Ban on metal scraps export would boost sales of value-added ingots of copper, brass, bronze and stainless steel in global market, says Gazi Mukarram Ali Chowdhury
Gazi Mukarram Ali Chowdhury started his career as a human resource executive at a garment factory.
But soon he found the job uninteresting. He started considering making his own fortune.
A childhood memory of his neighbour's business of scrap propeller supply inspired Mukarram to start his own venture. Together with a friend he set up the Marine Safety System.
The firm has now grown into the country's largest supplier of scrap propellers with 340 employees.
The Marine Safety System has bagged the National Export Gold Trophy six times in the past eight fiscal years. On September 1, Mukarram received the gold trophy from Prime Minister Sheikh Hasina.
Gazi Mukarram Ali Chowdhury, chairman of the Marine Safety System, tells Shamsuddin Illius of The Business Standard about how they began the business, how metal scraps are processed into ingots of metal for exports, and their success.
In 19 years, you have grown into a global business. Tell us what encouraged you into marine safety business?
In 1997, I started my career at a garment factory in Chattogram EPZ as a human resources and admin officer. The monotony of the job made me bored. The never-increasing, limited salary also limited the potentiality of my life.
When I was considering doing something different, my childhood friend Kamal Uddin Ahmed (now managing director of the Marine Safety System) offered me to be a partner in the business.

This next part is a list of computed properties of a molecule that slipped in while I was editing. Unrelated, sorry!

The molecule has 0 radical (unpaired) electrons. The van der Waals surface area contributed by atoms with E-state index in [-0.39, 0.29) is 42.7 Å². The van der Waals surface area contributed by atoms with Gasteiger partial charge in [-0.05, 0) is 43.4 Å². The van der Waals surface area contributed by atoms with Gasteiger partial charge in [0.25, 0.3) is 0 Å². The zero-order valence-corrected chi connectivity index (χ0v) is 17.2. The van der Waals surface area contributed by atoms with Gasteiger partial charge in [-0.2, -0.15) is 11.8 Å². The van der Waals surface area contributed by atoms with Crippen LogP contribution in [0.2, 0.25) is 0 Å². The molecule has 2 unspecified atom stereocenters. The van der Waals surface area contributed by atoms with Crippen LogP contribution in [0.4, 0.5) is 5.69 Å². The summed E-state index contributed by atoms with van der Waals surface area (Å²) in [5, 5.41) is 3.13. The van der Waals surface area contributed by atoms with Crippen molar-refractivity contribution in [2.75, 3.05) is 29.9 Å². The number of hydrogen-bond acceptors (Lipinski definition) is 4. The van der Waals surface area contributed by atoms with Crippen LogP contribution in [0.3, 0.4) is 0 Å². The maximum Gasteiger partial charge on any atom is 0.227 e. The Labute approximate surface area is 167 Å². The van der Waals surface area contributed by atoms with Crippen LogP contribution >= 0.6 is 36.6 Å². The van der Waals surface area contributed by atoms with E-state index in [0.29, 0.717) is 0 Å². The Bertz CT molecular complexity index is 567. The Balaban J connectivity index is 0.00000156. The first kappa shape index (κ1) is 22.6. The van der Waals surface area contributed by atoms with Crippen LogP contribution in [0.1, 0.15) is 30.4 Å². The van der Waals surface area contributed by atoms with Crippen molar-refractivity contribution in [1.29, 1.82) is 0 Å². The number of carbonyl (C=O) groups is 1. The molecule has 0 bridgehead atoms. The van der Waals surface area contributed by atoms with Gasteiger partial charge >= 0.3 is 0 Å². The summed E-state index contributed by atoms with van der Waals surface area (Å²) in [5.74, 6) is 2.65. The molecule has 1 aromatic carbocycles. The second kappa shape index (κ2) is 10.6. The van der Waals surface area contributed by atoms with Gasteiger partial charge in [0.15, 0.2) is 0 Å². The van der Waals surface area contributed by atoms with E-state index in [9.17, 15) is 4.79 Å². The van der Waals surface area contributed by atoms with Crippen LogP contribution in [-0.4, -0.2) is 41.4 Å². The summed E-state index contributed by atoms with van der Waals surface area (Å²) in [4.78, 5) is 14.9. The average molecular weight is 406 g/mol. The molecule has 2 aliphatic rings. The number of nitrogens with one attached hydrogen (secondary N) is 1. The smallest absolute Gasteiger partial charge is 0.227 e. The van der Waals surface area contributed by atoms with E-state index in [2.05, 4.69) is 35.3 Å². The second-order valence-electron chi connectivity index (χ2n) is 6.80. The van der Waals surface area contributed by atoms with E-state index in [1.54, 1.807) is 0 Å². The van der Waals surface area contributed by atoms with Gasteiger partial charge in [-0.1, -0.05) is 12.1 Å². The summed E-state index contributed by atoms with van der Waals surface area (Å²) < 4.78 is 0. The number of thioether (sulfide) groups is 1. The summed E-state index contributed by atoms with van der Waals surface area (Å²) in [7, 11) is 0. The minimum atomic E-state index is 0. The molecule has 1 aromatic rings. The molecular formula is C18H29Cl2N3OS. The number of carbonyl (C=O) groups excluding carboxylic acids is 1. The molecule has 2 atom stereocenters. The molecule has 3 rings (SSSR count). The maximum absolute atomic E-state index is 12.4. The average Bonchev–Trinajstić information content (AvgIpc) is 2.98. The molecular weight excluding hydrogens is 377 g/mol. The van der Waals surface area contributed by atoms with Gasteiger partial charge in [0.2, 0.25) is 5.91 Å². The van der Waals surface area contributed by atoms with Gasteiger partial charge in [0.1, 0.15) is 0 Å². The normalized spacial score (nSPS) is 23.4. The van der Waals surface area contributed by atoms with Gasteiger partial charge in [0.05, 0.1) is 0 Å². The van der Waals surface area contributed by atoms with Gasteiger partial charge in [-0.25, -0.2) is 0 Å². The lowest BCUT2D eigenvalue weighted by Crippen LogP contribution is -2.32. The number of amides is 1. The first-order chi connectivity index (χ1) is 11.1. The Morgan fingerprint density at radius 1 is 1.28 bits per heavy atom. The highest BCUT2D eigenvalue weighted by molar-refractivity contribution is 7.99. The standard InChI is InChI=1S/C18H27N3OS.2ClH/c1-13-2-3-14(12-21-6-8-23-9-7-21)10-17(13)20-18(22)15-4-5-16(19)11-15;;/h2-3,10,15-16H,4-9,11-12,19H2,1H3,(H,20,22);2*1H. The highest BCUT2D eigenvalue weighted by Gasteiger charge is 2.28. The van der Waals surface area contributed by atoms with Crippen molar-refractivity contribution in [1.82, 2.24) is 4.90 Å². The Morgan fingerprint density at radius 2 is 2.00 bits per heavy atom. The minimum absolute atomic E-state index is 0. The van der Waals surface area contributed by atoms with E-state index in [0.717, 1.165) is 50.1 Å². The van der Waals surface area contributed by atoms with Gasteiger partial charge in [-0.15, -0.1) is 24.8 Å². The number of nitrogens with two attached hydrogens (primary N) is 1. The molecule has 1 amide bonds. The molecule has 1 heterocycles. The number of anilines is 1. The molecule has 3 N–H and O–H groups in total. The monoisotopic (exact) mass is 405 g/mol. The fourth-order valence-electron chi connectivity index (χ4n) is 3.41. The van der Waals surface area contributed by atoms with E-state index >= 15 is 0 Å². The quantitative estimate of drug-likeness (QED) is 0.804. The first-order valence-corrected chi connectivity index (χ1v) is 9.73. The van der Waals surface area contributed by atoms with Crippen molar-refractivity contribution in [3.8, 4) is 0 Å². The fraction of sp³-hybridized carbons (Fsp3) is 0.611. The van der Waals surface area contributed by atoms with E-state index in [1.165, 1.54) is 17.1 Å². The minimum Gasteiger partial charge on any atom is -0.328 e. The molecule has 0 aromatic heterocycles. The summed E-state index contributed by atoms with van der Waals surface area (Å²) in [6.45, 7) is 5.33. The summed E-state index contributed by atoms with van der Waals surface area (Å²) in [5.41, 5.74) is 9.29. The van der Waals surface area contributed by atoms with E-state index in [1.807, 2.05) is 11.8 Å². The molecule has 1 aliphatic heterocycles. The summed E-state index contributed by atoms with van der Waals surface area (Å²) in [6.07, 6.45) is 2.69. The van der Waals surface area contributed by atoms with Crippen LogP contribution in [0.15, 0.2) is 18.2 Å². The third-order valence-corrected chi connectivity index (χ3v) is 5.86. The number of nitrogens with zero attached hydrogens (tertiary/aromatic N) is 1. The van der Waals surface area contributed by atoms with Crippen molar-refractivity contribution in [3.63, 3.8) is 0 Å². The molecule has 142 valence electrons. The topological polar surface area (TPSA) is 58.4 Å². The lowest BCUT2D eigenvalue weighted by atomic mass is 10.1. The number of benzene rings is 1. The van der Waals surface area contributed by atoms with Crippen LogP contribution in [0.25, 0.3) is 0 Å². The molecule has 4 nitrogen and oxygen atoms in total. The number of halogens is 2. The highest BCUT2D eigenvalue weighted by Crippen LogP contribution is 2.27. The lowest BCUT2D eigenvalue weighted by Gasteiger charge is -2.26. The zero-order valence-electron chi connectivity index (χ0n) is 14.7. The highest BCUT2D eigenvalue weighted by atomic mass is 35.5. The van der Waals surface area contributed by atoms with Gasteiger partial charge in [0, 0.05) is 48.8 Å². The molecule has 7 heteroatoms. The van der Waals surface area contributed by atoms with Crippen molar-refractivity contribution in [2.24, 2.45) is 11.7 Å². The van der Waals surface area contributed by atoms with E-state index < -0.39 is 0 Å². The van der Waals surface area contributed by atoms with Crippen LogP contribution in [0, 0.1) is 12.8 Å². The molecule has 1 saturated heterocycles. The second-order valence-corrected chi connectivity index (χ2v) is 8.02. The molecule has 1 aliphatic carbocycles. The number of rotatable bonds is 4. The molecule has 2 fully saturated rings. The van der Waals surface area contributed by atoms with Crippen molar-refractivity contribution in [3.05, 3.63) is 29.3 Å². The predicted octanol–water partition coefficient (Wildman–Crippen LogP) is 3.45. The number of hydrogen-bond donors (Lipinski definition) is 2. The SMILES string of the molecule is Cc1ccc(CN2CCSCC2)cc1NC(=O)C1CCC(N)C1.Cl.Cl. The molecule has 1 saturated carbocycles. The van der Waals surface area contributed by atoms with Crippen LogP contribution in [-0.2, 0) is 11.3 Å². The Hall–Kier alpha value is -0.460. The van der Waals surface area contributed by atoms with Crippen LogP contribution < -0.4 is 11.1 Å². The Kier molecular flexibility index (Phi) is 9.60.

I left my job in 2000 and we sailed off the journey of Marine Safety System.
We started with trading marine safety items. In 2003, we started trading non-ferrous metal scraps and ingots such as copper, brass, bronze, cupro-nickel, red brass and stainless steel.
In the first three years from 2000 to 2003, we collected safety items from ship-breaking yards and sold those in the local market. From that we named our company Marine Safety System.
Did you succeed in this business?
As this business did not bring any success, we were looking for another way. One day, I recalled my childhood neighbour's propeller exporting business.
When I was a child, I used to see him cutting propellers. Inspired by this memory, we started non-ferrous metal-scrap trading.
We started exporting it as I had export knowledge learnt from my garment job.
In this business, we were deprived and cheated in many ways. Merchants used to tell us about one kind of metal and supply another. Then in 2006, we bought a metal analyser to identify the right metal.
Actually, after buying the machine, fortune started smiling on us. From 2000 to 2006 was a period of struggling and learning for us. We faced many ups and downs during this period but we did not lose hope.
When did you start seeing turnover?
We started the company with a capital of Tk40 lakh – $47,000 – taking loans from my mother and other relatives, and by selling my shares in the stock market. Now our annual turnover exceeds $60 million.
Now, we collect scraps from around 70 ship-breaking yards for copper, bronze, brass and stainless steel. We also process these into ingots.